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204 vs. 223 vs. 222

Discussion in 'Shooting Related Threads' started by 7remmag, Jul 15, 2012.

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  1. 7remmag

    7remmag Member

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    I know this is going to be a pretty opinionated thread, but I'm looking for a good varmint round and it's been narrowed down to these 3. Data tells me that the 204 with a 40gr bullet out performs both of the other rounds in velocity and energy out to 500 yards which is the most I'll shooting at. I'm worried about the barrel burning out on a 204 and the energy of the smaller bullet not being enough to knock down a coyote or a bobcat. So let's hear some opinions on those topics and also some stories about hunting with these rounds or why you picked the varmint round you did. The rifle I'll be purchasing will be a savage 25 or a 700 vls.

    Kyle
     
  2. William Perry

    William Perry Member

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    There are some good shooters I used to shoot with that at one time won a lot of bench rest shoots with the .222. Then the 6ppc took over. There might be something else better for that now. I used to go out west prairie dog shooting every year. I used the .223. It didn't burn out barrels like some of the hotter loads and ammo and brass were easy to find. I know a guy out near Hagerstown, MD who shoots ground hogs several days a week for many years. He has shot over 10 thousand (over many many years) with a .22 and a .223.
    His name is Floyd. Used to work at Bob and Mickeys gun shop.

    I still did burn out a stainless barrel with the .223, but it took a lot of shooting. I love the .22 Hornet but I limit myself to 100 yards with it. Past that I reach for my CZ .222. My next purchase in this department will probably be a wood stock Cooper in .22 Hornet. Just because I want it.

    Bill
     
  3. hmb

    hmb Well-Known Member

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    Remington 700 in 223 is your best bet. Plenty of ammo amd brass around to reload. HMB
     
  4. poacherjoe

    poacherjoe Well-Known Member

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    Looks like you already have a good amount of info.I have shot all three and another factor on the 204 and 40 gr bullet is crosswind or any wind.Cost of components will vary.The 222 was my gun of choice but the 223 with a 50 gr V-max is my go to now.My buddy took a dog at 300 with his 204 with a well placed shot to the head.Everyone 's opinion will vary.If your going to be shooting 500 yds I would go to the 22-250 or 220 swift but barrel life can be an issue. That will depend on how much you shoot.They are all very accurate when you work up your own handloads!Reloading is the key element, You will need to test load with various bullets,powders and primers to see what works best in your gun.Go to Sierra bullet's and talk with Paul Box,He will steer you in the right direction.They have an 800 number so you can talk with there bulletsmiths.He is the best one to talk to in my opinion.I have killed most of my coyote's with my 22-250 with a 60 gr HP Good Luck PJ
     
  5. XP100

    XP100 Well-Known Member

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    You can't go wrong with a 222 or 223. Work up a load for which ever one you go with. V-Max seem to work well on Varmints, 45 to 55gr.
     
  6. Rufus80

    Rufus80 TS Member

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    To me the 222 is ruled out right away due to it being so close in performance to the 223 and the lack of ammunition. The next question is do you reload. If not go for the 223, because there is such a diverse selection of ammo at a good price. The 204 is a good cartridge but i don't think it can do anything better than a 223 can. There was an article recently in a gun magazine that compared the 204 and the 223, but I can't remember the magazine it was in. My vote 223.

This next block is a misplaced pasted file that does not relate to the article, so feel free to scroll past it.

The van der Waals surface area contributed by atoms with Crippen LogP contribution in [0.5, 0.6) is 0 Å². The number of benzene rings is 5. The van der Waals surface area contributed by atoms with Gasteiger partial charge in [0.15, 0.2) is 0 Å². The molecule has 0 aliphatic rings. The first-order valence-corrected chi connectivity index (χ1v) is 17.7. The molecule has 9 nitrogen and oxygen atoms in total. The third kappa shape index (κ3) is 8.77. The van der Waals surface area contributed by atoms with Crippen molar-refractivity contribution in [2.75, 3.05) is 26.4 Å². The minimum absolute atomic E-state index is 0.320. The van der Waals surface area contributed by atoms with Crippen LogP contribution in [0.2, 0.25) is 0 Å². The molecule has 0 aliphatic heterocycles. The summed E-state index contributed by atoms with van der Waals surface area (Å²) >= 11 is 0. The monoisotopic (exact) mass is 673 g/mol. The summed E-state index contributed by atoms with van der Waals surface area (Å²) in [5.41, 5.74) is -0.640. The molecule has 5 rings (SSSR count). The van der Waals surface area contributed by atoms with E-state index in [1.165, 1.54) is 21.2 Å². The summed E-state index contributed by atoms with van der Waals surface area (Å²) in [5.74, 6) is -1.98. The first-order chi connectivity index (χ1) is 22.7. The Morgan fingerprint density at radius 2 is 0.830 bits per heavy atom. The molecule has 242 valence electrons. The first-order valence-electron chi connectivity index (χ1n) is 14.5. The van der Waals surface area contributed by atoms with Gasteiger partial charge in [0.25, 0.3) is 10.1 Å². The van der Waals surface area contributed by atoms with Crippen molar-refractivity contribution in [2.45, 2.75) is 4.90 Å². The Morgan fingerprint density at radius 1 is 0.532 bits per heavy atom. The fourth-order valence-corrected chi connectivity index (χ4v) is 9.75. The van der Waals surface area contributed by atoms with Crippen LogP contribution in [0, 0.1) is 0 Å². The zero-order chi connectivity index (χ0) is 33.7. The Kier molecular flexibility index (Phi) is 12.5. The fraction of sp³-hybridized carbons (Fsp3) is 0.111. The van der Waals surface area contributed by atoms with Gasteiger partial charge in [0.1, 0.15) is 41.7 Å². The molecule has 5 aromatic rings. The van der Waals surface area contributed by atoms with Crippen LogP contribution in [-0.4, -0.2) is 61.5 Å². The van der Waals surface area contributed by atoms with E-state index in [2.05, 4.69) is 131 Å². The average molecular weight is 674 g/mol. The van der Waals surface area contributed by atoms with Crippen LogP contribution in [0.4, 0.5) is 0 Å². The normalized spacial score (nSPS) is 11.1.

7. jim brown

    jim brown Well-Known Member

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    I shoot quite a few prairie rats at long ranges. I have two 204's and one 223 that I use regularly. Can't speak to barrel life but my 204's have about 2,000 rounds each with no signs of erosion or loss of accuracy. I shoot only 40 grain bullets at about 3,650 fps. The 204 is clearly my choice of caliber. It gives me at least 50 yards more range than the 223. Wind drift is about the same when using 60 grain bullets in the 223. Both of my 204's have measured kills on PD's at over 500 yards. Never even came close to that with a 223. The 204 is very comfortable shooting between 300 and 400 yards. The 223 tops out at about 350. If you want long range accuracy the 204 is my choice. It has the range of a 22-250 with muzzle blast and recoil equal to a 223. I just finished loading 1,000 rounds of 204 and 500 rounds of 223 getting ready for a PD safari. The 223 may have the advantage on larger body animals like coyotes. I don't do much of that anymore.


    jim brown
     
  8. jbbor

    jbbor Active Member

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    A .222 has a much lower report level. Jimmy Borum
     
  9. Aulovel5

    Aulovel5 TS Member

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    I have two savage 22-250s their absolutely the way to go if your shooting long range. I also have a cooper in a 204 it's a great gun but I haven't worked up the right load for it yet like I have for the 22-250s.
     
  10. zimmie

    zimmie Active Member

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    204 hands down best varmint round out there 32grain hornady ammo stops coyotes int there tracks. Zimmie
     
  11. CalvinMD

    CalvinMD Well-Known Member

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    A good suggestion if you get one of the hot calibers is getting it in a Savage...with a barrel nut wrench and an extra barrel or two you'll have a varmint rifle for life...you can even change calibers within the same cartridge head size ..best of all worlds...and nobody can argue that Savages don't shoot!!
     
  12. Rick in Ohio

    Rick in Ohio Member

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    Kyle

    I am a big fan of the 204's. I own two now!